Effects of repeated morphine on intracranial self-stimulation in male rats in the absence or presence of a noxious pain stimulus

Laurence L. Miller, Ahmad A. Altarifi, S. Stevens Negus

Research output: Contribution to journalArticlepeer-review

27 Scopus citations


Research on opioid analgesics such as morphine suggests that expression of abuse-related effects increases with repeated exposure. Repeated exposure to opioids often occurs clinically in the context of pain management, and a major concern for clinicians is the risk of iatrogenic addiction and dependence in patients receiving opioids for treatment of pain. This study compared abuse-related morphine effects in male rats in an intracranial self-stimulation (ICSS) procedure after repeated treatment either with morphine alone or with morphine in combination with a repeated noxious stimulus (intraperitoneal administration of dilute acid). The study also permitted comparison of morphine potency and effectiveness to block acid-induced depression of ICSS (antinociception) and to produce enhanced facilitation of ICSS (abuse-related effect). There were 3 main findings. First, initial morphine exposure to drug naïve rats did not produce abuse-related ICSS facilitation. Second, repeated daily treatment with 3.2 mg/kg/day morphine for 6 days increased expression of ICSS facilitation. This occurred whether morphine was administered in the absence or presence of the noxious stimulus. Finally, a lower dose of 1.0 mg/kg/day morphine was sufficient to produce antinociception during repeated acid treatment, but this lower dose did not reliably increase abuse-related morphine effects. Taken together, these results suggest that prior morphine exposure can increase abuse liability of subsequent morphine treatments even when that morphine exposure occurs in the context of a pain state. However, it may be possible to relieve pain with relatively low morphine doses that do not produce increases in abuse-related morphine effects. (PsycINFO Database Record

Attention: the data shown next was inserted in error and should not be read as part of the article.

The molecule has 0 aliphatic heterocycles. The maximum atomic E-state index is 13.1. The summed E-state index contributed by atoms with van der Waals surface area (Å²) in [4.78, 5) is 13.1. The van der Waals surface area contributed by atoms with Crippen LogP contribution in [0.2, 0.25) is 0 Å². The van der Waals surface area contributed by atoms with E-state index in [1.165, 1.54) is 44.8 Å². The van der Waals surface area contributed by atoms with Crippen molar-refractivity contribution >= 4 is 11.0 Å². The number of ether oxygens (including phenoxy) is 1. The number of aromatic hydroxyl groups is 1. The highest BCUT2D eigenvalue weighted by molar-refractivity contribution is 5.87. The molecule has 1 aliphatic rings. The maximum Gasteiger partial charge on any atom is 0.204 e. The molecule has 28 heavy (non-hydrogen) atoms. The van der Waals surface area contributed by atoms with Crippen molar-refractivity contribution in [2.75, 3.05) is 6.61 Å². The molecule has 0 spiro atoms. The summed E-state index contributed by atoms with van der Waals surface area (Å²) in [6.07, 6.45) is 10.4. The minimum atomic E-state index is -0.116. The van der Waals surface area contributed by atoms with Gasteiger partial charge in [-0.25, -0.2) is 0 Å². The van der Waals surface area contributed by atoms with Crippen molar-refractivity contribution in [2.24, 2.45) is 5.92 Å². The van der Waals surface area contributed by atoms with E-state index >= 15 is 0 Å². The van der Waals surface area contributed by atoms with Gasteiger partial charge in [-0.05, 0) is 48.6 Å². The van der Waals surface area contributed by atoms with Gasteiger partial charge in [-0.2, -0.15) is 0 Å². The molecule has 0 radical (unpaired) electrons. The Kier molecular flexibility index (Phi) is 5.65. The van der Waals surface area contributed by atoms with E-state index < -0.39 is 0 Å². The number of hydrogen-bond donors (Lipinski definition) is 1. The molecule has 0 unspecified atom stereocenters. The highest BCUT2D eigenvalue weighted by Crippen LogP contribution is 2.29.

Original languageEnglish (US)
Pages (from-to)405-14
Number of pages10
JournalExperimental and Clinical Psychopharmacology
Issue number5
StatePublished - Oct 2015


  • Drug abuse
  • Intracranial self-stimulation
  • Morphine
  • Opioid
  • Pain

ASJC Scopus subject areas

  • Pharmacology
  • Pharmacology (medical)
  • Psychiatry and Mental health


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